By Brad Hodgson
Let’s face it, there’s no shortage of productivity hacks—you can find them everywhere. But the problem is, so many of them are just random pieces of advice from average people with no proof that their advice actually works.
Wouldn’t it be better to follow the advice of already successful people and try to integrate their practices into your daily life? Here is some of the best real-world advice from successful entrepreneurs, which can help you make better decisions, increase your productivity, and keep you from procrastinating at work.
1. Surround yourself with people smarter than yourself
Jack Ma, Founder of Alibaba
“I knew nothing about technology. I knew nothing about management. But the thing is, you don’t have to know a lot of things. You have to find people who are smarter than you. For many years, I’ve been finding people smarter than me and my job is to get these smart people to work together. And if smart people can work together, it’s easier.”—From a speech Jack Ma presented at the 2018 World Economic Forum.
2. Focus on what you love
Jay-Z, Hip-hop mogul
“It just got to a point where it was, like, ‘Make this decision, because this is something you really love and you love to do. It’s time to really focus on and then get serious about it, give it your all.’ And once I did that, it was no looking back from there.”—From an interview at the 2010 Forbes 400 Summit.
3. Cut down on your choices
Mark Zuckerberg, Founder of Facebook
“I really want to clear my life to make it so that I have to make as few decisions as possible about anything except how to best serve this community. There’s actually a bunch of psychology theory that even making small decisions, around what you wear or what you eat for breakfast or things like that, they kind of make you tired and consume your energy…. I feel like I’m not doing my job if I spend any of my energy on things that are silly or frivolous about my life.”—From a Q&A interview where Mark Zuckerberg revealed why he wears a gray t-shirt every day.
4. Plan your day
Tim Ferriss, Entrepreneur and author of The 4-Hour Work Week
“Just a few minutes each morning can save you hours of wasting time or scattering your effort each day. Get centered on what truly matters each morning.”
“You can spend the whole of the day busy, but fail to tackle the most important items, which in many cases are the hardest things on your plate. So isolate the one or two most important things you need to accomplish today. One or two only.”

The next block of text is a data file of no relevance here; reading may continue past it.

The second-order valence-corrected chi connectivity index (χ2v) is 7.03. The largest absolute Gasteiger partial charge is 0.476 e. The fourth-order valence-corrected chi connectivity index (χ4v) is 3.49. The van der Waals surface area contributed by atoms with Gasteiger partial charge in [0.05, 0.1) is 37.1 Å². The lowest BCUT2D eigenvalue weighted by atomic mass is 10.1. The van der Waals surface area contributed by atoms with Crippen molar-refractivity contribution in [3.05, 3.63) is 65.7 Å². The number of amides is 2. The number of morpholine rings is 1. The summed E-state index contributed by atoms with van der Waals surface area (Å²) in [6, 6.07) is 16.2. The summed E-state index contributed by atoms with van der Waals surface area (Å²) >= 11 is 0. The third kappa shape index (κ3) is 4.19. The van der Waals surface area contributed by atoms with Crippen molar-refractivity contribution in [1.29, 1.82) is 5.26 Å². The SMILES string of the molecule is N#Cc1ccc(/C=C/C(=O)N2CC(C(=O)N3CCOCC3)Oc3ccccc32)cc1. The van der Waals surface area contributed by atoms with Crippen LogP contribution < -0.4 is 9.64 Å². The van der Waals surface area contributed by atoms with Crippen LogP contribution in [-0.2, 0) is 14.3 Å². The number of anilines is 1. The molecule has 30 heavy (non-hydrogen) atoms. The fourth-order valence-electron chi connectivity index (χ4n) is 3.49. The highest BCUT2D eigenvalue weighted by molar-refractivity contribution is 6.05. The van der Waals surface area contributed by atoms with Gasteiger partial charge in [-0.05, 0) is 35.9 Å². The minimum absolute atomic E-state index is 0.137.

5. Wake up early and exercise daily
Richard Branson, Founder of the Virgin Group
“No matter where I am, I rise early—usually around 5 a.m. I like to sleep with the curtains open, so the sunlight wakes me. I find natural light to be wonderfully motivating. It’s hard not to be enthusiastic about the day ahead with the sun streaming through the windows.
“If I am somewhere with a tennis court, I’ll generally play a hard couple of sets of tennis. If tennis isn’t an option, then I’ll go for a walk or a run, or jump on my bike. If I’m near the ocean, and there’s enough wind, I’ll go for a kitesurf. There’s no better way to start the day then with the wind in your hair, salt on your skin, and a smile on your face.”—From Richard Branson’s blog.
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6. Surround yourself with motivational reminders
Blake Mycoskie, Founder of TOMS
“I surround myself with inspirational quotations. This easy-to-follow piece of advice has played a huge role in my being able to get past my own fears and insecurities throughout my entrepreneurial career.”
7. Make decisions quickly
Jeff Bezos, Founder of Amazon
“Most decisions should probably be made with somewhere around 70% of the information you wish you had. If you wait for 90%, in most cases, you’re probably being slow. Plus, either way, you need to be good at quickly recognizing and correcting bad decisions. If you’re good at course correcting, being wrong may be less costly than you think, whereas being slow is going to be expensive for sure.”—From a 2016 Amazon Letter to Shareholders
8. Hold less meetings
Elon Musk, Founder of Tesla
“Excessive meetings are the blight of companies and almost always get worse over time. Please get [out] of all large meetings, unless you’re certain they are providing value to the whole audience, in which case keep them very short.”—From a 2018 email from Elon Musk to Tesla employees.
9. Don’t multitask
Oprah Winfrey, Entrepreneur and celebrity
“I have learned that your full-on attention for any activity you choose to experience comes with a level of intensity and truth. It’s about living a present life, moment to moment—not worrying about what’s going to happen at 3 o’clock and what’s going to happen at 7 o’clock…. That whole thing about multitasking? That’s a joke for me. When I try to do that, I don’t do anything well.”—From an interview with Fast Company.
10. Walk in solitude
Paulo Coelho, Brazilian author
“Walking is, for me, my way of thinking, my way of meditating. It is not that I’m thinking. But I’m in a kind of trance totally connected with the present moment.”—From an interview with The Tim Ferriss Show.
11. Treat people well
Larry Page, Founder of Google
“It’s important that the company be a family, that people feel that they’re part of the company, and that the company is like a family to them…. You treat people with respect, they tend to return the favor to the company.”—From an interview with Fortune.
12. Live in the moment
Adam Braun, Founder of Pencils of Promise
“I do my best to stay completely present for those that I’m in front of. This helps me reduce multitasking that might make me ineffective in addressing what I need to focus on in that moment.”—From an interview with SaneBox Blog.
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